Overall Impression: I've been a fan since the "Killing With A Smile" days and they've always held strong as one of my favorite bands for all of these years. Up until "Atlas" these guys had done no wrong in my book. Being a long time fan of Parkway Drive, "Atlas" is their worst album to date. If "Deep Blue" was never released, then "Atlas" would be innovative, new, and a good progression for the band. "Atlas" just kind of sounds the same as "Deep Blue". They also hint back at some of their earlier releases, but I really expected them to reinvent the wheel while still keeping their signature sound. They always have in the past, but not on "Atlas".
I've listened to all of Parkway Drive's songs many, many times so I know them all pretty well. The amount of recycled riffs, basslines, chord progressions, and other elements reused are atrocious. I went through every song on the album and all but "Dark Days" and "Atlas" had things I felt I had heard before. I could understand if it was one or two riffs, but recycling is present in nearly every song. Here is what I found;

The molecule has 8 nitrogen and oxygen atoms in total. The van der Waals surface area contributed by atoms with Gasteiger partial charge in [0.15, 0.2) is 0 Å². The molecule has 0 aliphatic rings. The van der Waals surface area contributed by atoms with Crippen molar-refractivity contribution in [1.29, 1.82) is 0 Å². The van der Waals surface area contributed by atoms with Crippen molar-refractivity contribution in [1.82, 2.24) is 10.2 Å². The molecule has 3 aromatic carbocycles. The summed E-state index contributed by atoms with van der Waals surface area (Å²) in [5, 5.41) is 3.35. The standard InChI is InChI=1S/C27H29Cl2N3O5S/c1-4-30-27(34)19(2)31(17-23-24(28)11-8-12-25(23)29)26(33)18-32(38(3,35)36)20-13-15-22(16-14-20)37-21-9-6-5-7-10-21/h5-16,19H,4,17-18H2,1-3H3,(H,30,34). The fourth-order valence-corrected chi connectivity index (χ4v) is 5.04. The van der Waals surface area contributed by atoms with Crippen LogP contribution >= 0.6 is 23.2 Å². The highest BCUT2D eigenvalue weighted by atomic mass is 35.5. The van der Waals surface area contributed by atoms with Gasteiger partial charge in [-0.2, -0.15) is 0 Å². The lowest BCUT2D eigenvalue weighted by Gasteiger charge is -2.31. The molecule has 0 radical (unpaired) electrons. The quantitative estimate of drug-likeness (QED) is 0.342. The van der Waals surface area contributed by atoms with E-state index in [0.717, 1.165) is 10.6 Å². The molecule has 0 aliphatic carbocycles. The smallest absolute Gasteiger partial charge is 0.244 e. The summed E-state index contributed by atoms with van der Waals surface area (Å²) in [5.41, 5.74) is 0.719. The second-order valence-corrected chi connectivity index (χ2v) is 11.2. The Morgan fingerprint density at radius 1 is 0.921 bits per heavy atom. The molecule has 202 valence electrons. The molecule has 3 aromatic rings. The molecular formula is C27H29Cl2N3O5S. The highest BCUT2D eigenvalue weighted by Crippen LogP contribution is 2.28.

01. "Old Ghost/New Regrets" - The opening to this song sounds like the riff about 30 seconds into "Karma" off of "Deep Blue".
02. "Dream Run" - Opens up just like "Sleepwalker" from "Deep Blue" with the low-fi sound, but is pretty original after that.
03. "Wild Eyes" - Has background chants sort of like "Home Is For The Heartless". The bridge in this song and "Sleepwalker" also seem very similar. Both songs were off of "Deep Blue".
04. "The River" - The intro reminds me of "Alone" off of "Deep Blue". The first riff after the intro sounds like the riff at about 2:10 on "Horizons" from the album "Horizons"
05. "Swing" - Sounds like a combination of "Unrest Off Of Deep Blue" and "Breaking Point" from "Horizons".
06. "The Slow Surrender" - Opens up like "Hollow" from their EP as well as "Deep Blue".